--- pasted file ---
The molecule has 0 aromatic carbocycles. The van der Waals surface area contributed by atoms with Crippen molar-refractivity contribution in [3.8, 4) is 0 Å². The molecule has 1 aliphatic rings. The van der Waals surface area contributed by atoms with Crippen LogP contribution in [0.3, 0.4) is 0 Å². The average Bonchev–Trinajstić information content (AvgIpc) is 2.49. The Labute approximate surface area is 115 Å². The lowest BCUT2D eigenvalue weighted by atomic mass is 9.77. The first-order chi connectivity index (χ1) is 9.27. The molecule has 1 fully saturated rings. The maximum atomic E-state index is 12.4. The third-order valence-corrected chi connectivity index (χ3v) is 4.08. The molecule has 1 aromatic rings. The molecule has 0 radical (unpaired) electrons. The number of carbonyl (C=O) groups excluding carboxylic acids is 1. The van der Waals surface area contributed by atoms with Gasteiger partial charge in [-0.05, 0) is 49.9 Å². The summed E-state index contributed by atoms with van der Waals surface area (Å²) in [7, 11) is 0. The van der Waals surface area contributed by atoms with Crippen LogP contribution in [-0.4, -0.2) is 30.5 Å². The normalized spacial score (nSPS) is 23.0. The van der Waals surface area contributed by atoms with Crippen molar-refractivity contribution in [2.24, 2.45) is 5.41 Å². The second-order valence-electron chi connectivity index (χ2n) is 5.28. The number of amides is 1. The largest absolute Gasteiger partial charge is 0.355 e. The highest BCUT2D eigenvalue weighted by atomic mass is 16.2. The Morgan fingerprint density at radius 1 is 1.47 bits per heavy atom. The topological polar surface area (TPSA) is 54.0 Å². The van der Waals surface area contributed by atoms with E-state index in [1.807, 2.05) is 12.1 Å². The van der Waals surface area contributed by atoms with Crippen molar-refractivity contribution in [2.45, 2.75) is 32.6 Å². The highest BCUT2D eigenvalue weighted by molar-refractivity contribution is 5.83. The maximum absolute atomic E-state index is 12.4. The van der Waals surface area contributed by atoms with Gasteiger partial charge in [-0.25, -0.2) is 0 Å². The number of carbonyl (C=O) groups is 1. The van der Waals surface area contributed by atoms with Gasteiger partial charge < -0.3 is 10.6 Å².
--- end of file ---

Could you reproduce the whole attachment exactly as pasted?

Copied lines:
The molecule has 0 aromatic carbocycles. The van der Waals surface area contributed by atoms with Crippen molar-refractivity contribution in [3.8, 4) is 0 Å². The molecule has 1 aliphatic rings. The van der Waals surface area contributed by atoms with Crippen LogP contribution in [0.3, 0.4) is 0 Å². The average Bonchev–Trinajstić information content (AvgIpc) is 2.49. The Labute approximate surface area is 115 Å². The lowest BCUT2D eigenvalue weighted by atomic mass is 9.77. The first-order chi connectivity index (χ1) is 9.27. The molecule has 1 fully saturated rings. The maximum atomic E-state index is 12.4. The third-order valence-corrected chi connectivity index (χ3v) is 4.08. The molecule has 1 aromatic rings. The molecule has 0 radical (unpaired) electrons. The number of carbonyl (C=O) groups excluding carboxylic acids is 1. The van der Waals surface area contributed by atoms with Gasteiger partial charge in [-0.05, 0) is 49.9 Å². The summed E-state index contributed by atoms with van der Waals surface area (Å²) in [7, 11) is 0. The van der Waals surface area contributed by atoms with Crippen LogP contribution in [-0.4, -0.2) is 30.5 Å². The normalized spacial score (nSPS) is 23.0. The van der Waals surface area contributed by atoms with Crippen molar-refractivity contribution in [2.24, 2.45) is 5.41 Å². The second-order valence-electron chi connectivity index (χ2n) is 5.28. The number of amides is 1. The largest absolute Gasteiger partial charge is 0.355 e. The highest BCUT2D eigenvalue weighted by atomic mass is 16.2. The Morgan fingerprint density at radius 1 is 1.47 bits per heavy atom. The topological polar surface area (TPSA) is 54.0 Å². The van der Waals surface area contributed by atoms with E-state index in [1.807, 2.05) is 12.1 Å². The van der Waals surface area contributed by atoms with Crippen molar-refractivity contribution in [2.45, 2.75) is 32.6 Å². The highest BCUT2D eigenvalue weighted by molar-refractivity contribution is 5.83. The maximum absolute atomic E-state index is 12.4. The van der Waals surface area contributed by atoms with Gasteiger partial charge in [-0.25, -0.2) is 0 Å². The number of carbonyl (C=O) groups is 1. The van der Waals surface area contributed by atoms with Gasteiger partial charge < -0.3 is 10.6 Å².